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Love, Pain, Sorrow, Joy: An Evening with Dakhabrakha at the Theatre at the Ace Hotel

FEATURED IMAGE: MYKYTA VASHCHENKO

It’s not often that world music becomes popular among the LA indie scene to the point a band can sell out the majestic Theatre at the Ace Hotel. This hallowed space, made sacred by the art decorating its interior up to the heavenly portal in the ceiling, has hosted many special moments in LA music history. Dakhabrakha, the Ukrainian psychedelic band, performing here to aid their countrymen during a brutal war, was unforgettable. What made it so memorable was the grandiosity of the show. A massive stage with giant screens inside a huge theatre all for this one foreign quartet. In this space, the complexity of the music could deliver its message simply and perfectly, all for the sake of saving Ukraine and Ukrainians. Dakhabrakha plays in so many musical and thematic spaces, with songs about everything from love, to war, to tragedy, and to spring time. They sing in numerous languages form Ukrainian to Italian or to pantomiming the sounds of nature itself.

related content: Analysis of a Slavic Heart: Molchat Doma at The Roxy

Dakhabrakha

Dakhabrakha

As a half-Russian/half-Ukrainian, I could feel the Eastern European hearts beating around me. There were also a large psych scene presence there, needing to soak up the rare trippy vibes the band produces. The last time Dakhabrakha appeared in Southern California was at Desert Daze when everyone was wildly dancing. This time, the tone was more somber, we all wanted to absorb every molecule of emotion, so we sat quietly and attentively. There were also a few goths in the house, like myself, who consider world music analogous to goth. The most obvious examples are Dead Can Dance and 4AD’s release of Le Mystere Des Voix Bulgares which both sound very similar to Dakhabrakha, harkening incredible powerful emotions using sounds and lyrics that are completely foreign to the listener.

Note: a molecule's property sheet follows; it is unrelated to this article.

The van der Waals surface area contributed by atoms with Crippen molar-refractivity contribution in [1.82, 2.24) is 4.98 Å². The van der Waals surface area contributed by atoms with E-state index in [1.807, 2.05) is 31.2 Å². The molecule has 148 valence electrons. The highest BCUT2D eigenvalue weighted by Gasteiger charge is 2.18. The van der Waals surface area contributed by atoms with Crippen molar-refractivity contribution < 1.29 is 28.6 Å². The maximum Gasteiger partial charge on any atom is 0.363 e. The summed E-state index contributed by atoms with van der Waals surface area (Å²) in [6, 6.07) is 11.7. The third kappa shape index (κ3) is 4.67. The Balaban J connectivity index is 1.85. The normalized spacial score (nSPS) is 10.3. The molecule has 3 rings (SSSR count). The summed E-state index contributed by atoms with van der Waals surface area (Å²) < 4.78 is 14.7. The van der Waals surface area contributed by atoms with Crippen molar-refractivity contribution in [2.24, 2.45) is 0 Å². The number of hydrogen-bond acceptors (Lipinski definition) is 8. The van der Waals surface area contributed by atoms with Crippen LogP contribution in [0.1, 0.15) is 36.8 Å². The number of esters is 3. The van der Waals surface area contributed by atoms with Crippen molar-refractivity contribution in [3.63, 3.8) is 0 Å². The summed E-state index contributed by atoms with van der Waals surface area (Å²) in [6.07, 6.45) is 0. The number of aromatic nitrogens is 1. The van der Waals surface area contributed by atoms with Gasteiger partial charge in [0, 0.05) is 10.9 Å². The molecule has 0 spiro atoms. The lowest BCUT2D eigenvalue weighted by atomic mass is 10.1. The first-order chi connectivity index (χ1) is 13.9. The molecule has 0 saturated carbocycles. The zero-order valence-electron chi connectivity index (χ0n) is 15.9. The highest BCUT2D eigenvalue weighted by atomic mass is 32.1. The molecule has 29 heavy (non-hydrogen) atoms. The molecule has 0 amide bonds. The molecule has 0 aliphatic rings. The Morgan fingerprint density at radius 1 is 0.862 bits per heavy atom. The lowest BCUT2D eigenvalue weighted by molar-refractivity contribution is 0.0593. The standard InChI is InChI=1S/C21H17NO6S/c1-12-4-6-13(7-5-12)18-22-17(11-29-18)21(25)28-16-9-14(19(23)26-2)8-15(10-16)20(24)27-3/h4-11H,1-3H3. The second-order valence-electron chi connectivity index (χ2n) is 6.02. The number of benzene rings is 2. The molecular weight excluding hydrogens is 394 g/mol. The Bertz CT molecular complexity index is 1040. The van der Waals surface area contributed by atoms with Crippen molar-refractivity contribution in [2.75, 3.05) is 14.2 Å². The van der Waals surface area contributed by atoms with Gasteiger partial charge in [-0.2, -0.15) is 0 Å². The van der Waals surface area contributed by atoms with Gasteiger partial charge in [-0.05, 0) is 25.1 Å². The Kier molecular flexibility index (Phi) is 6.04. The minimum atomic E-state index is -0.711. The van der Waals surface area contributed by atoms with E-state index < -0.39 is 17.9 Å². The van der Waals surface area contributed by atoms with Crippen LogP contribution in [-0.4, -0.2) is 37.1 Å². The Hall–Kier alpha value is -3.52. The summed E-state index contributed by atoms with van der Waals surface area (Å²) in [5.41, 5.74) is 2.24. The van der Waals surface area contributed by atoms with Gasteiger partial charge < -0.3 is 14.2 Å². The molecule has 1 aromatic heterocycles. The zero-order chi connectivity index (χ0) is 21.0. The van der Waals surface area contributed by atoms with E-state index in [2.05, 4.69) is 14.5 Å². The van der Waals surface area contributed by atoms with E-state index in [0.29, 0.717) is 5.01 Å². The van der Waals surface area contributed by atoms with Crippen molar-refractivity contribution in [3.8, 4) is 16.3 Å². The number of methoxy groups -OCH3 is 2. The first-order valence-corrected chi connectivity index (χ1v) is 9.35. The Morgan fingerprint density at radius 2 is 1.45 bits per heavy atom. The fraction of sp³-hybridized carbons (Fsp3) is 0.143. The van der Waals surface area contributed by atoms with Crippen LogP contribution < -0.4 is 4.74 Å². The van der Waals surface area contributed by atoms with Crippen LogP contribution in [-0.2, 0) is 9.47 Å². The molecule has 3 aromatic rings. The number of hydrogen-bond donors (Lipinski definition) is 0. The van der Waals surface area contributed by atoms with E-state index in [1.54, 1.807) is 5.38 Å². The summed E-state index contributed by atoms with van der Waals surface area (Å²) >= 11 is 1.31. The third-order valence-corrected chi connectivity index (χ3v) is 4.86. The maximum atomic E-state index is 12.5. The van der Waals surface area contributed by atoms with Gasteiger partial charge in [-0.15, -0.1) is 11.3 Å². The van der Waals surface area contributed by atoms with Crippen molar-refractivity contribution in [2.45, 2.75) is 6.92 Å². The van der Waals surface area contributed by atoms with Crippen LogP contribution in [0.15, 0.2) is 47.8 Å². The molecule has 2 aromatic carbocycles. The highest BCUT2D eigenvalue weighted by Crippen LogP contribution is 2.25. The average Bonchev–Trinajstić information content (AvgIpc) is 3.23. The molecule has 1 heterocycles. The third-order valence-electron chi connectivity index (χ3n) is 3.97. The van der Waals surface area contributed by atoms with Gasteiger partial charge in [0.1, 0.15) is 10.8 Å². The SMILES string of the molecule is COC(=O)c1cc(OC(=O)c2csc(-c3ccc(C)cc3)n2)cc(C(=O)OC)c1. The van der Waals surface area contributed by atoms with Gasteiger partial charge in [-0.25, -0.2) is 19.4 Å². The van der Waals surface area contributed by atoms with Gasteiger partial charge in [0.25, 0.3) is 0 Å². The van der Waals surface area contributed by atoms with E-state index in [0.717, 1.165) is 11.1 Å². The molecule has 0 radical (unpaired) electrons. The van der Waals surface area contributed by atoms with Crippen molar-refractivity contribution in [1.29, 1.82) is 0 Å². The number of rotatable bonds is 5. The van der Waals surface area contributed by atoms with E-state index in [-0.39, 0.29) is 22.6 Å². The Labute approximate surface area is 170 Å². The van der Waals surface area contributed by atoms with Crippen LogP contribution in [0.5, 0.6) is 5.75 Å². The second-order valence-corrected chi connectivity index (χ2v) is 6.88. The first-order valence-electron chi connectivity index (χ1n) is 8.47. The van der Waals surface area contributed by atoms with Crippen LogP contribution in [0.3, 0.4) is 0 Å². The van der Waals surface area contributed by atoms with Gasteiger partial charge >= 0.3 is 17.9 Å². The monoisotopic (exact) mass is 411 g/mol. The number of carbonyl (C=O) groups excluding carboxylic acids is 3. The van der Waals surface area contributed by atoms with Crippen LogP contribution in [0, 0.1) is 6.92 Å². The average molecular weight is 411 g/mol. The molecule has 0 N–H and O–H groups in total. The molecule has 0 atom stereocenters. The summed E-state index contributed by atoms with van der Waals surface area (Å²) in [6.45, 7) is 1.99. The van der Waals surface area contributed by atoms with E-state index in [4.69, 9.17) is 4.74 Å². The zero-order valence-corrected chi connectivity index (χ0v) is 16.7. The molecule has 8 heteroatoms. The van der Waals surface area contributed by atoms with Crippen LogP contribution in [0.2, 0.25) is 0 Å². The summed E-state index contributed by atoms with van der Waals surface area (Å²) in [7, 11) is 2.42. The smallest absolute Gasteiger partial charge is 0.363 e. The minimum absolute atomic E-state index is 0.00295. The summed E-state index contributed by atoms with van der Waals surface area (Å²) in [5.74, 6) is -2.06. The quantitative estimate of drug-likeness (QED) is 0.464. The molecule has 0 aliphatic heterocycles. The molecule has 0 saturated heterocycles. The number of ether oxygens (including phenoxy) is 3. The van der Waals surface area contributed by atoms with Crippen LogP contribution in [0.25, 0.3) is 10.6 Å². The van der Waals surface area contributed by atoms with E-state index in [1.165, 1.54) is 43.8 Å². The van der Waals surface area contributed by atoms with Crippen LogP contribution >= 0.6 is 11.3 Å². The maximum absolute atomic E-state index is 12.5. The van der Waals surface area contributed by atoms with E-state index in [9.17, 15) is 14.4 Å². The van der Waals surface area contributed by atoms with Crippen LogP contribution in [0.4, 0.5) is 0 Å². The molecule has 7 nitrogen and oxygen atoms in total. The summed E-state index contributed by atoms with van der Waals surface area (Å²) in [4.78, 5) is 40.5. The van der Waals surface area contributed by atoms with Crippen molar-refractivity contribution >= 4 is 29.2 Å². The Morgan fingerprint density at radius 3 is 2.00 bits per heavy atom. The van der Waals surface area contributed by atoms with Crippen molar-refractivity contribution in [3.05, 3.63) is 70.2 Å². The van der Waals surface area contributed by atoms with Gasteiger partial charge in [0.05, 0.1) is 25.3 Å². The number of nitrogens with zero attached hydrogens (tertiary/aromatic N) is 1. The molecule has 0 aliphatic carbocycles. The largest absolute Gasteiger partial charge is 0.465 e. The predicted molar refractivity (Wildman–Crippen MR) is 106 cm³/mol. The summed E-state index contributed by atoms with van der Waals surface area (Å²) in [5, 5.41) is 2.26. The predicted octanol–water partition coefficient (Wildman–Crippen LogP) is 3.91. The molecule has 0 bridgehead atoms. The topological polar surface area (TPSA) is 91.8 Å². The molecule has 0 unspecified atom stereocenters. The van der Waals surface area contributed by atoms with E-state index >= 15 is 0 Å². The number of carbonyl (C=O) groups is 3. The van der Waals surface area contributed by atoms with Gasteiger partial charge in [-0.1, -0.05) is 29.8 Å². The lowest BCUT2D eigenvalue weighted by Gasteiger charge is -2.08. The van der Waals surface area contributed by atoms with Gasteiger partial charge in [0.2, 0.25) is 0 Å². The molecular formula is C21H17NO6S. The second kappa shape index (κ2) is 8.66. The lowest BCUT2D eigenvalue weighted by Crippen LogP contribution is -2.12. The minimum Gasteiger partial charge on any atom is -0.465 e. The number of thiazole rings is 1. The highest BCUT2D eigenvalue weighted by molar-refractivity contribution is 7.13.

Dakhabraka’s instrumentation is one of the most awesome and mysterious elements of their show. All star drumming by Olena Tsybulska leds the pack as offbeat accordion and singing from Marko Halanevych haunts the audience. Nina Garenetska’s cello and Iryna Kovalenko’s piano and percussion are the final touches that lead the audience down a mystical journey. You can never quite guess where the music is going in a Dakhabrakha song, you can only expect to be surprised.

Dakhabrakha

Dakhabrakha

With an urgent message to aid and arm Ukraine against Putin, the band married their epic, peaking harmonies and the deeply painful images of war and destroyed Ukrainian cities. The night wasn’t just full of tragedy though, when the band joined their voices in songs about love, they created moments with just as much power as musical activism. It was a true triumph of the spirit, seeing this band appear strong enough to joyfully sing about love amidst Putin’s reign of terror which forced thousands to die and run for their lives.

After the show had finished, following numerous encores that each garnered a standing ovation, the audience flooded back onto Broadway avenue, where a homeless man wandered about the hundreds of people asking for help. Not a single one of these people, who were at this show to help the world in their little way, spending plenty of money on tickets, drinks and merch, refused to give this man a dime…or even look him in the eye. No one helped. And I thought to myself, people will always be awful to each other. Whether it be the people in charge of Nations or people on the street. Want to help the world? “Change your heart or die.”

Dakhabrakha

Dakhabrakha

Words by: Robert Shepyer

Photos by: Mykyta Vashchenko

 

 

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